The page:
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Webster 1913 Edition


Mass

Mass

(mȧs)
,
Noun.
[OE.
masse
,
messe
, AS.
maesse
. LL.
missa
, from L.
mittere
,
missum
, to send, dismiss: cf. F.
messe
. In the ancient churches, the public services at which the catechumens were permitted to be present were called
missa catechumenorum
, ending with the reading of the Gospel. Then they were
dismissed
with these words : “Ite, missa est” [sc. ecclesia], the congregation is dismissed. After that the sacrifice proper began. At its close the same words were said to those who remained. So the word gave the name of Mass to the sacrifice in the Catholic Church. See
Missile
, and cf.
Christmas
,
Lammas
,
Mess
a dish,
Missal
.]
1.
(R. C. Ch.)
The sacrifice in the sacrament of the Eucharist, or the consecration and oblation of the host.
2.
(Mus.)
The portions of the Mass usually set to music, considered as a musical composition; – namely, the
Kyrie
, the
Gloria
, the
Credo
, the
Sanctus
, and the
Agnus Dei
, besides sometimes an
Offertory
and the
Benedictus
.
Canon of the Mass
.
See
Canon
.
High Mass
,
Mass with incense, music, the assistance of a deacon, subdeacon, etc.
Low Mass
,
Mass which is said by the priest throughout, without music.
Mass bell
,
the sanctus bell. See
Sanctus
.
Mass book
,
the missal or Roman Catholic service book.

Mass

,
Verb.
I.
[
imp. & p. p.
Massed
;
p. pr. & vb. n.
Massing
.]
To celebrate Mass.
[Obs.]
Hooker.

Mass

,
Noun.
[OE.
masse
, F.
masse
, L.
massa
; akin to Gr. [GREEK] a barley cake, fr. [GREEK] to knead. Cf.
Macerate
.]
1.
A quantity of matter cohering together so as to make one body, or an aggregation of particles or things which collectively make one body or quantity, usually of considerable size;
as, a
mass
of ore, metal, sand, or water
.
If it were not for these principles, the bodies of the earth, planets, comets, sun, and all things in them, would grow cold and freeze, and become inactive
masses
.
Sir I. Newton.
A deep
mass
of continual sea is slower stirred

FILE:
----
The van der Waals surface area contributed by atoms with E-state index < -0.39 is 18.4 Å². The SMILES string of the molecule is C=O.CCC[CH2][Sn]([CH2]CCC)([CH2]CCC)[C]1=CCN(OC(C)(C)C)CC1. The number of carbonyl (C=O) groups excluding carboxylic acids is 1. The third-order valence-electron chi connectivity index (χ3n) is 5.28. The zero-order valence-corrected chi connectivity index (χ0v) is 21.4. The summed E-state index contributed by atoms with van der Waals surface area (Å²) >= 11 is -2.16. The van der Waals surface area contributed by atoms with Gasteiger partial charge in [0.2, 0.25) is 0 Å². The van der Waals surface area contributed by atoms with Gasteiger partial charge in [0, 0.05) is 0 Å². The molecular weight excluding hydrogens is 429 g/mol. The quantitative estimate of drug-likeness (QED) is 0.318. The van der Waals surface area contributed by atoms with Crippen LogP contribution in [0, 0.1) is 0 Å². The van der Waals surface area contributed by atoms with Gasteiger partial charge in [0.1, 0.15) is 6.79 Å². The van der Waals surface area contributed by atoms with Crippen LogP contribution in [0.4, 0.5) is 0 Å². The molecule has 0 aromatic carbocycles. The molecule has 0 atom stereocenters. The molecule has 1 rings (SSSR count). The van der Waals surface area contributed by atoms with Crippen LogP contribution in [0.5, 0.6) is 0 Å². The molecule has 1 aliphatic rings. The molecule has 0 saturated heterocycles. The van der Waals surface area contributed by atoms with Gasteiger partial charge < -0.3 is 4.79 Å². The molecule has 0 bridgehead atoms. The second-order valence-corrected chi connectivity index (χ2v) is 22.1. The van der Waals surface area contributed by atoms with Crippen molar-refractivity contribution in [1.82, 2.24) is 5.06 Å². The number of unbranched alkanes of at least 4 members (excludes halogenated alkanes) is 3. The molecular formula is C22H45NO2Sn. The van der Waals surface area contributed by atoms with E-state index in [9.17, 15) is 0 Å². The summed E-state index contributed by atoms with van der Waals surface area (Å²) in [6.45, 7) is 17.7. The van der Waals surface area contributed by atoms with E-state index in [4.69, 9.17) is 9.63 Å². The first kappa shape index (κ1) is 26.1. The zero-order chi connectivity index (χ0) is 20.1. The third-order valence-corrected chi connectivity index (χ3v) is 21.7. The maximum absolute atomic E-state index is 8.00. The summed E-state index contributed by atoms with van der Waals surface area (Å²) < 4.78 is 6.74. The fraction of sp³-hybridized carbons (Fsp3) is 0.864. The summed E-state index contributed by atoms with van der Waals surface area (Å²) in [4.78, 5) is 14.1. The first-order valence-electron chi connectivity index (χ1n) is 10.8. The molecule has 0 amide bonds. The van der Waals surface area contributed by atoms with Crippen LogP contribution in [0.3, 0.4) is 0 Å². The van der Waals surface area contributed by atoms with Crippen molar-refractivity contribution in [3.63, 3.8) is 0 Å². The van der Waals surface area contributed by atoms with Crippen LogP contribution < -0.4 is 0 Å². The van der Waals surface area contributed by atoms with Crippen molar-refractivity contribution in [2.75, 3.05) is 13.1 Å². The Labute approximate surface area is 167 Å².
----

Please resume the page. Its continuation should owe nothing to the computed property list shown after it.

To rage.
Savile.
2.
(Phar.)
A medicinal substance made into a cohesive, homogeneous lump, of consistency suitable for making pills;
as, blue
mass
.
3.
A large quantity; a sum.
All the
mass
of gold that comes into Spain.
Sir W. Raleigh.
He had spent a huge
mass
of treasure.
Sir J. Davies.
4.
Bulk; magnitude; body; size.
This army of such
mass
and charge.
Shakespeare
5.
The principal part; the main body.
Night closed upon the pursuit, and aided the
mass
of the fugitives in their escape.
Jowett (Thucyd.).
6.
(Physics)
The quantity of matter which a body contains, irrespective of its bulk or volume.
Mass and weight are often used, in a general way, as interchangeable terms, since the weight of a body is proportional to its mass (under the same or equal gravitative forces), and the mass is usually ascertained from the weight. Yet the two ideas, mass and weight, are quite distinct. Mass is the quantity of matter in a body; weight is the comparative force with which it tends towards the center of the earth. A mass of sugar and a mass of lead are assumed to be equal when they show an equal weight by balancing each other in the scales.
Blue mass
.
See under
Blue
.
Mass center
(Geom.)
,
the center of gravity of a triangle.
Mass copper
,
native copper in a large mass.
Mass meeting
,
a large or general assembly of people, usually a meeting having some relation to politics.
The masses
,
the great body of the people, as contrasted with the higher classes; the populace.

Mass

,
Verb.
T.
To form or collect into a mass; to form into a collective body; to bring together into masses; to assemble.
But
mass
them together and they are terrible indeed.
Coleridge.
2.
Murder.
[Obs.]
Shak.
Syn.
Massacre
,
Butchery
,
Carnage
.